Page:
Johan Arnoldi wrote Letter L-333 to Leeuwenhoek about problems delivering Magliabechi's gift book

January 15, 1698

There is no manuscript. This letter is known only by reference in another letter.

In this letter, Johan Arnoldi wrote to Leeuwenhoek that one of the domestic servants of the prince of Tuscany had asked him to find out what had happened to the book titled Saggi di naturali esperienze. Antonio Magliabechi, the prince’s librarian, had given it to Luca Giamberti to take to Dusseldorf and forward to Leeuwenhoek. Arnoldi traced the book by finding a Mr Lotty, to whom Giamberti had given the book to deliver to Leeuwenhoek. Lotty had left for England, but not before he offered to sell the book to the secretary of the prince of Vaudemont. Arnoldi wrote to ask Leeuwenhoek how he should proceed.

This letter began an exchange of letters between Leeuwenhoek and Arnoldi about the gift of the book that Antonio Magliabechi sent to Leeuwenhoek. It was followed by Leeuwenhoek’s Letter L-331, written between 15 January and 20 February 1698, not as is says in Collected Letters, vol. 12, p. 205, “Late 1697 or early 1698”. The Latin rescripsi, translated in Letter L-336 of 20 February 1698 as “wrote again”, implying an earlier letter, is better translated as “wrote back”. In it, Leeuwenhoek wrote that Arnoldi should do whatever it takes to get the book and that he will pay whatever it costs.

In Letter L-339 of April 1698, Arnoldi wrote that he spent a pistole to get the book and lefts it to Leeuwenhoek to decide whether to compensate him. In Letter L-340 of April 1698, Leeuwenhoek replied that he will pay the pistole and whatever other expenses Arnoldi incurred.

Almost a year later, in Letter L-351 of February 1699, Arnoldi wrote that he had been reimbursed for the pistole he spent to get the book. He was returning the pistole that Leeuwenhoek had earlier sent as compensation. In Letter L-352, written before 28 February 1699, Leeuwenhoek replied that Arnoldi should repay him by boat.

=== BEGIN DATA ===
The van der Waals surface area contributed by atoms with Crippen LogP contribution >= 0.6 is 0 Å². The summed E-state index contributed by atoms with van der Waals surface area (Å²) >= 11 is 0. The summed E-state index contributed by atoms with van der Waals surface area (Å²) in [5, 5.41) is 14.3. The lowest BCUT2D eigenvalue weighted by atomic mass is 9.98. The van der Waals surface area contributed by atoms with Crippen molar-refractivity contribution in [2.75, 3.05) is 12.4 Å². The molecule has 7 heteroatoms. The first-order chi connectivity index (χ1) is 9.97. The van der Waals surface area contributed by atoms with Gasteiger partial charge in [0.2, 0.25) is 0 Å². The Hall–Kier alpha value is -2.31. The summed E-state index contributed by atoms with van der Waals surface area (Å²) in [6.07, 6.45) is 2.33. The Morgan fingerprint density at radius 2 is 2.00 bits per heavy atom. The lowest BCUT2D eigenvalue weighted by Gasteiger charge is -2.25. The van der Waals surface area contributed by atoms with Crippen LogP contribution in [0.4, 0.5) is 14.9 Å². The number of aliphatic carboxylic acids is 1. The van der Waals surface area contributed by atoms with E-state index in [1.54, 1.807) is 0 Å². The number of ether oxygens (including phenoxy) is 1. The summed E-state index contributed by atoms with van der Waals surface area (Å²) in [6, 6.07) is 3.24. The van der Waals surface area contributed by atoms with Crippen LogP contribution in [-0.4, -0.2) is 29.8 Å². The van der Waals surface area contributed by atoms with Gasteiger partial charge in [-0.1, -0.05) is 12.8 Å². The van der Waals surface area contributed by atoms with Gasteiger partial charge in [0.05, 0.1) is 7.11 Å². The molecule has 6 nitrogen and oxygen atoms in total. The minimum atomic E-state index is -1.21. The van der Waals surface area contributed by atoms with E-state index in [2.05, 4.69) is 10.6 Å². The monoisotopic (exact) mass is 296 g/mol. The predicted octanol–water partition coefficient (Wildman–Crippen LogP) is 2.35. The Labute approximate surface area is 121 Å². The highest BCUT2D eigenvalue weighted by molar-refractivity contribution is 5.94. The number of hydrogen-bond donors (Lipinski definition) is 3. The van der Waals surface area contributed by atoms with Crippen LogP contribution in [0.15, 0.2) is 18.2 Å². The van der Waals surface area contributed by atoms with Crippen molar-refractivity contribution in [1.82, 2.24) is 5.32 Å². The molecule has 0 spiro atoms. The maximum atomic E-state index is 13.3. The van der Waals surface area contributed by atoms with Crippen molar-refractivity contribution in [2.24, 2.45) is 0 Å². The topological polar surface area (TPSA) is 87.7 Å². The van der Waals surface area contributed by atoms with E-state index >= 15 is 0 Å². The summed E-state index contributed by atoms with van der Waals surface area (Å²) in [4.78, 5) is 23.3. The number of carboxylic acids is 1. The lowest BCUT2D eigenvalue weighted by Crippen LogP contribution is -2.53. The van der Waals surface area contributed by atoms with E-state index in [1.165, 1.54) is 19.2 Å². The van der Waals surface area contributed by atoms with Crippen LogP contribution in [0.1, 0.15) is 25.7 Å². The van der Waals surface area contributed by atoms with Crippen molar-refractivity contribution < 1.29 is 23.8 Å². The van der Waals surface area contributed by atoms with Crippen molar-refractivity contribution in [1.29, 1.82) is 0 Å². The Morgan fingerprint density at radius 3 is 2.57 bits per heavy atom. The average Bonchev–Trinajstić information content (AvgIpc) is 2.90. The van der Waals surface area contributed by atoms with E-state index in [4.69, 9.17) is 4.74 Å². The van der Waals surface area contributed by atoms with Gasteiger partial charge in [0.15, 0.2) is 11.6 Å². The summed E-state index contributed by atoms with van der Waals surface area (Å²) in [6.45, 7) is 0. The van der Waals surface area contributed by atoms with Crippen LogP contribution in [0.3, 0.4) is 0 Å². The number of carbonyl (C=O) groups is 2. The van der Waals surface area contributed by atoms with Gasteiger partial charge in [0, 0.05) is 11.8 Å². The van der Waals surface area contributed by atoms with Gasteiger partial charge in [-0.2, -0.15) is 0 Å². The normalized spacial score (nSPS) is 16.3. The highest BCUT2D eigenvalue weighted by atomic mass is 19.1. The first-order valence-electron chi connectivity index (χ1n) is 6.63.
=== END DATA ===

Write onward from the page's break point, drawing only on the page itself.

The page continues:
This exchange was reported by L. in four letters to Magliabechi: Letter L-336 of 20 February 1698, Letter L-342 of 17 April 1698, Letter L-346 of 14 August 1698, and Letter L-354 of 28 February 1699.

Arnoldi is perhaps Joannes Arnoldi Anthoni (1626-1710) from Loenhout, Belgium.

The book in question is Lorenzo Magalotti’s Saggi di naturali esperienze fatte nell’Academia del Cimento (Essays on natural experiments done at the Academia del Cimento), the second edition of which was published in 1691 in Florence. In Latin translation, it became the standard laboratory manual of the 18th century.

For Luca Giamberti, see Letter L-325 of 19 July 1697. Giovanni Coqus was his travelling companion. The prince de Vaudémont is Charles Henri of Lorraine (1649-1723). His secretary at the time was Claude Francois Canon (1629-1698). See Letter L-336 of 20 February 1698 to Antonio Magliabechi.


On February 20, 1698, Letter L-336, Leeuwenhoek wrote to Magliabechi,

I am bound to inform You in this letter that Mr J. Arnoldi wrote to me on 15 January 1698 from Brussels; he had received a letter from Prague in Bohemia from one Mr Cooqus, one of the Domestics of the Most Serene Prince of Tuscany, in which he was asked to inquire about a book entitled:

Saggi di Naturali Experi.

In connection with this letter he had made every effort to trace this book and finally he had found the man to whom the Book had been entrusted for delivery to me. This man, however, had left for England, but had left behind his possessions, including also the book repeatedly mentioned, in Brussels, since he had decided to return there shortly.

For that reason Mr Arnoldi in his letter asked me to inform him shortly what I wished to be done in this matter; indeed, he stated that delay was dangerous, because the man to whom the book had been entrusted had already offered it for sale to the Secretary of the most serene Prince of Vaudemont.

Thereupon I wrote again to the Noble Mr Arnoldi and requested him urgently to use in this matter such means as he thought in his discretion to be required in order that I should at last get the book. I told him that I should very gladly pay the expenses that would have to be incurred for the purpose, and this with the more pleasure because I know that this present was given to me by the Most Illustrious Magliabechi, whose friendship I must always cherish.

Moreover I enclosed in my letter an epistle I had received from Düsseldorf, since it can be seen therefrom that the book was in the hands of that man for no other purpose than for delivery to me. In this way therefore I hope that this treasure I so ardently long to receive will at last reach me; if this has happened, I will not omit to write and tell you as soon as possible.